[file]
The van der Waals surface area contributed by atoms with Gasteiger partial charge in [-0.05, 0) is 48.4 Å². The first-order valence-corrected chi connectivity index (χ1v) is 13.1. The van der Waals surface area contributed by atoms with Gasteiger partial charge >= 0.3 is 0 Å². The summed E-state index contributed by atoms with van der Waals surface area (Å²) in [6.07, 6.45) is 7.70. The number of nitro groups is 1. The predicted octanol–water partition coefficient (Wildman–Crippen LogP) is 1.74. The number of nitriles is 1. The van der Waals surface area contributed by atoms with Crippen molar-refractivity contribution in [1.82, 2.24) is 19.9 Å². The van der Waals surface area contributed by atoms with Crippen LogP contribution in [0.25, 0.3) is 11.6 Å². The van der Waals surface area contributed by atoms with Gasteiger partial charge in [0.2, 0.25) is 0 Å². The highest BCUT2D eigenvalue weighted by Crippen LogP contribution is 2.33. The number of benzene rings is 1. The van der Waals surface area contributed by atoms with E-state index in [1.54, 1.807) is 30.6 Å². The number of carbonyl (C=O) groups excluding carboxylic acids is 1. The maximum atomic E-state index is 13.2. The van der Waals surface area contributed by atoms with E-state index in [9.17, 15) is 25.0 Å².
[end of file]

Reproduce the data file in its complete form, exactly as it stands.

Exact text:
The van der Waals surface area contributed by atoms with Gasteiger partial charge in [-0.05, 0) is 48.4 Å². The first-order valence-corrected chi connectivity index (χ1v) is 13.1. The van der Waals surface area contributed by atoms with Gasteiger partial charge >= 0.3 is 0 Å². The summed E-state index contributed by atoms with van der Waals surface area (Å²) in [6.07, 6.45) is 7.70. The number of nitro groups is 1. The predicted octanol–water partition coefficient (Wildman–Crippen LogP) is 1.74. The number of nitriles is 1. The van der Waals surface area contributed by atoms with Crippen molar-refractivity contribution in [1.82, 2.24) is 19.9 Å². The van der Waals surface area contributed by atoms with Crippen LogP contribution in [0.25, 0.3) is 11.6 Å². The van der Waals surface area contributed by atoms with Gasteiger partial charge in [0.2, 0.25) is 0 Å². The highest BCUT2D eigenvalue weighted by Crippen LogP contribution is 2.33. The number of benzene rings is 1. The van der Waals surface area contributed by atoms with E-state index in [1.54, 1.807) is 30.6 Å². The number of carbonyl (C=O) groups excluding carboxylic acids is 1. The maximum atomic E-state index is 13.2. The van der Waals surface area contributed by atoms with E-state index in [9.17, 15) is 25.0 Å².